6. Originally posted by James Woodburn Dan is feverishly typing our comments regarding the phantom power levels and driver developments and I would like to address the concerns that Brittanylips has raised..... Satellite is our third generation firewire I/O product based on the latest technology, therefore an entirely different chipset and architecture than our second-generation firewire product - the 400F. We have shipped thousands of 400F's so far around the world exceeding our own forecasts and the vast majorities of users are happy and consider the product to be a market leader for sound quality. With all that said, please keep in mind that forums by nature can be perceived as negative - they are after all a primary resource for people seeking solutions to problems. Customers that are happily creating music with their products are drastically less inclined to spend the time to post.........:-) We believe very strongly in the 400F and will continue to develop enhancements, and in doing so, support both current and future Mackie customers. With any technology product that is produced in these volumes the chances of issues arising with small numbers of units does exist. Here at Mackie we pride ourselves on the fact that we have an industry leading support team who take their jobs very personally and are willing to go 'the extra mile' to ensure customer satisfaction. Mike Rivers has known us all a long time and I am sure he will vouch for our integrity in dealing with these matters as quickly and completely as we can. I understand. But in this case, you agreed to participate in a format in which the views of regular users are solicited. The idea, as originally presented, was that the views of regular users have value. If you are inclined to dismiss them as without value, then why participate in this format? No other Pro Review has generated such a negative response. Other Pro Reviews include accounts of users happily making music and reporting their positive experiences. So the phenomenon of largely negative reports is limited to the 400f, and did not occur with other products the underwent the same process. Furthermore, something happened in that thread which is rare on the internet and worth noting. As you say, unhappy users often flock to the net to complain while happy users are busy making music (although the Pro Review format seems remarkably immune to this). However, in that thread, a large proportion of users express a predisposition to like the 400f. They begin with a favorable impression, reinforced by Craig’s positive experience. Then, as the thread continues, as they confront problem after problem, many change their opinion from positive to negative. A change of opinion is so rare in this type of forum, it is almost an historical event, like a flower that blossoms only once every 100 years, and is therefore particularly persuasive. These were not your typical internet complainers, they were not there to complain, and their views should not be dismissed as such. You mentioned Mike Rivers as a reference for Mackie integrity. I’m not sure what this has to do with Mackie integrity or Mike Rivers. This is about whether the real-life experience of a majority of 400f users in that thread matters. As for Mackie’s integrity, frankly, I’m not sure what that really means, but personally, I would have to say that my own experience with Mackie has always been excellent. As for Mike Rivers, he makes no bones of his history with the company and appears to be on something of a Mackie crusade. So although I enjoy reading his posts and learn a lot from them, I am much more interested in what Craig has to say, and the views of regular users. While Mike debated them without having used the 400f, if we take seriously the premise of the Pro Review, and recognize that many of these people are entering the thread with a favorable predisposition, then any objective reading of that thread has to acknowledge that the 400f seems to be giving the people who are actually buying it an awful lot of grief. Incidentally, when the FireFace 800 first came out, audio forums were rife with complaints about driver issues, and I knew to avoid it. RME fixed the driver issues, online response changed from negative to positive, and I accumulated one. While the initial negative feedback about the FireFace is nothing like the cacophony of negative reports inspired by the 400f, the point is the same: real-life users reporting their real-life experience has value. As does the evaluation of a Professional Reviewer. Ostensibly, the Pro Review says both components have value, and if you agree to take part in it, and benefit from its obvious publicity value, then you should be prepared to accept the results. A bunch of people volunteered their time, energy, and effort to describe their honest, genuine, actual experience and you dismiss that because you don’t like what turned up. If you will only accept positive opinions as valid, and justify away any negative ones, then you are degrading the format and pooping on the time, energy, and effort that a lot of people put into that thread. In any case, even though I am bothered by your response (just as I understand why you are inclined to issue it), I have been a Mackie fan for many years and look forward to anything Mackie has to make, particularly future generations of this type of interface which, as you suggest, will only get better. -peaceloveandbrittanylips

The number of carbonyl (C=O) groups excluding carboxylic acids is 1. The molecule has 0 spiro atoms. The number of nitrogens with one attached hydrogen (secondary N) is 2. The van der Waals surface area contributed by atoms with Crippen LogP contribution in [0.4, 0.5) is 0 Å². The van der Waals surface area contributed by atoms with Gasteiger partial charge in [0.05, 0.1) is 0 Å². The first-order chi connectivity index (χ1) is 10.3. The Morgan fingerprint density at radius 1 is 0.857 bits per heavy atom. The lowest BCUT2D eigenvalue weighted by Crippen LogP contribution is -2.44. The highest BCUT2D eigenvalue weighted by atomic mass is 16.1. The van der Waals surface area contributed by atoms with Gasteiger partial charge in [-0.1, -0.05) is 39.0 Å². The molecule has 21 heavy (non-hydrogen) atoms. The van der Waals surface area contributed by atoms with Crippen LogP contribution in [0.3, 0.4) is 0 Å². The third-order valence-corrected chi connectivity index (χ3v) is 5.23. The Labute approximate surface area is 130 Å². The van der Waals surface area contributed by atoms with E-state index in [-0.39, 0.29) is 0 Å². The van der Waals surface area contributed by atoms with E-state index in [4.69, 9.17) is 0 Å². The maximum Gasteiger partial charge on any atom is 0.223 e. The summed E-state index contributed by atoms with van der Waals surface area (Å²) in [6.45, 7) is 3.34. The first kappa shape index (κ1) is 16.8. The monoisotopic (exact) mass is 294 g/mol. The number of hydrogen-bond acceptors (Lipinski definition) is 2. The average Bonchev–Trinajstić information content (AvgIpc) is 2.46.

7. Originally posted by Anderton One thing about Pro Reviews is once a company tries one, they want to do it again. That’s a good sign, and this one is particularly interesting because Mackie holds the record for the most number of posts ever in the Pro Review for their Onyx 400F (which still, almost a year after its start, is still getting posts). There were a few reasons why this so: First of all, it's a good piece of gear that potentially fit a lot of users needs, so they wanted to find out more about it. Second, there were a lot of interesting "sidebars" about audio quality, conversion, phase linearity, and the like. Third, although the majority of users reported no problems, a small group experienced weird FireWire "whines" and some other issues that stubbornly resisted solutions. Oddly, this seemed to be pretty much a Mac-only phenomenon, and only certain Mac models at that. At Mike River’s suggestion, I harvested the thread for stats on page 22. I found that the overwhelming majority of 400f users reported problems, and multiple, non-mac-related problems at that. Of 22 actual users (removing the single most negative and positive response): - 10% were happy campers - 30% were satisfied but with reservations / problems - 60% were unhappy and reported multiple problems, from wobbly knobs to multiple hum and whine issues, insufficient gain issues, driver issues, etc. The value of this brilliant format is that regular users post their views. I cannot recall any product that has generated so many negative ones. And they continue, unsolicited. Just the other day, I noticed that someone posted in the ever-popular ITB thread: “I've been thinking of switching from Paris, and so I've been testing out a Mackie 400f (which, turns out, has noise when the phantom power is switched on ).” Another user, another problem. I have no axe to grind, and am able to filter out the crusaders whose bad experience has driven them to complain loudly. But I find the number of average users reporting problems with the 400f to be stunning. And because this is entry-level gear, there are undoubtedly novice users unable to distinguish between a hardware problem and their own inexperience. I am therefore baffled by your summary. Have I misunderstood? -peaceloveandbrittanylips